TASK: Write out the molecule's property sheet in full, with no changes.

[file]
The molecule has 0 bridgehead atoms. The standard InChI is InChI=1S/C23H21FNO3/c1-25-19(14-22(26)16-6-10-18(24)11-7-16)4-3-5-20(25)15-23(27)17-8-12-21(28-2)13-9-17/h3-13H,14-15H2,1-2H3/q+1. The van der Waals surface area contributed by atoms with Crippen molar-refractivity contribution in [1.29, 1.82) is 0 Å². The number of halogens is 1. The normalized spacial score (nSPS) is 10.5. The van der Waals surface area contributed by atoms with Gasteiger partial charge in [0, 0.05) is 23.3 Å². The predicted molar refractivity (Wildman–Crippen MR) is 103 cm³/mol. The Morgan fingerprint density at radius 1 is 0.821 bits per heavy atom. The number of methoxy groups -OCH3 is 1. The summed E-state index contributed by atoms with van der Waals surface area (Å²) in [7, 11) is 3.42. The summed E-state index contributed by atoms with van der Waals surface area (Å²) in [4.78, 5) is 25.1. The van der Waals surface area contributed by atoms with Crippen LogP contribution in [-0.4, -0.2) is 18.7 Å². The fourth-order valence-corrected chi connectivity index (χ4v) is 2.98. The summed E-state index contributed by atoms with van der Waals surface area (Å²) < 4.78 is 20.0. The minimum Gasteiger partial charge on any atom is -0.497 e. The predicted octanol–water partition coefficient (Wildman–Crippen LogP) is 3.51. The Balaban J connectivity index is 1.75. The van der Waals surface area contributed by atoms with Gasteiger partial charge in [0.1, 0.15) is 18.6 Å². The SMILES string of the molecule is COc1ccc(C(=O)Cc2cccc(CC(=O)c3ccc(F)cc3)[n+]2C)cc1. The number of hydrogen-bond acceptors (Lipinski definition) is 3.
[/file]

The molecule has 0 bridgehead atoms. The standard InChI is InChI=1S/C23H21FNO3/c1-25-19(14-22(26)16-6-10-18(24)11-7-16)4-3-5-20(25)15-23(27)17-8-12-21(28-2)13-9-17/h3-13H,14-15H2,1-2H3/q+1. The van der Waals surface area contributed by atoms with Crippen molar-refractivity contribution in [1.29, 1.82) is 0 Å². The number of halogens is 1. The normalized spacial score (nSPS) is 10.5. The van der Waals surface area contributed by atoms with Gasteiger partial charge in [0, 0.05) is 23.3 Å². The predicted molar refractivity (Wildman–Crippen MR) is 103 cm³/mol. The Morgan fingerprint density at radius 1 is 0.821 bits per heavy atom. The number of methoxy groups -OCH3 is 1. The summed E-state index contributed by atoms with van der Waals surface area (Å²) in [7, 11) is 3.42. The summed E-state index contributed by atoms with van der Waals surface area (Å²) in [4.78, 5) is 25.1. The van der Waals surface area contributed by atoms with Crippen LogP contribution in [-0.4, -0.2) is 18.7 Å². The fourth-order valence-corrected chi connectivity index (χ4v) is 2.98. The summed E-state index contributed by atoms with van der Waals surface area (Å²) < 4.78 is 20.0. The minimum Gasteiger partial charge on any atom is -0.497 e. The predicted octanol–water partition coefficient (Wildman–Crippen LogP) is 3.51. The Balaban J connectivity index is 1.75. The van der Waals surface area contributed by atoms with Gasteiger partial charge in [0.1, 0.15) is 18.6 Å². The SMILES string of the molecule is COc1ccc(C(=O)Cc2cccc(CC(=O)c3ccc(F)cc3)[n+]2C)cc1. The number of hydrogen-bond acceptors (Lipinski definition) is 3.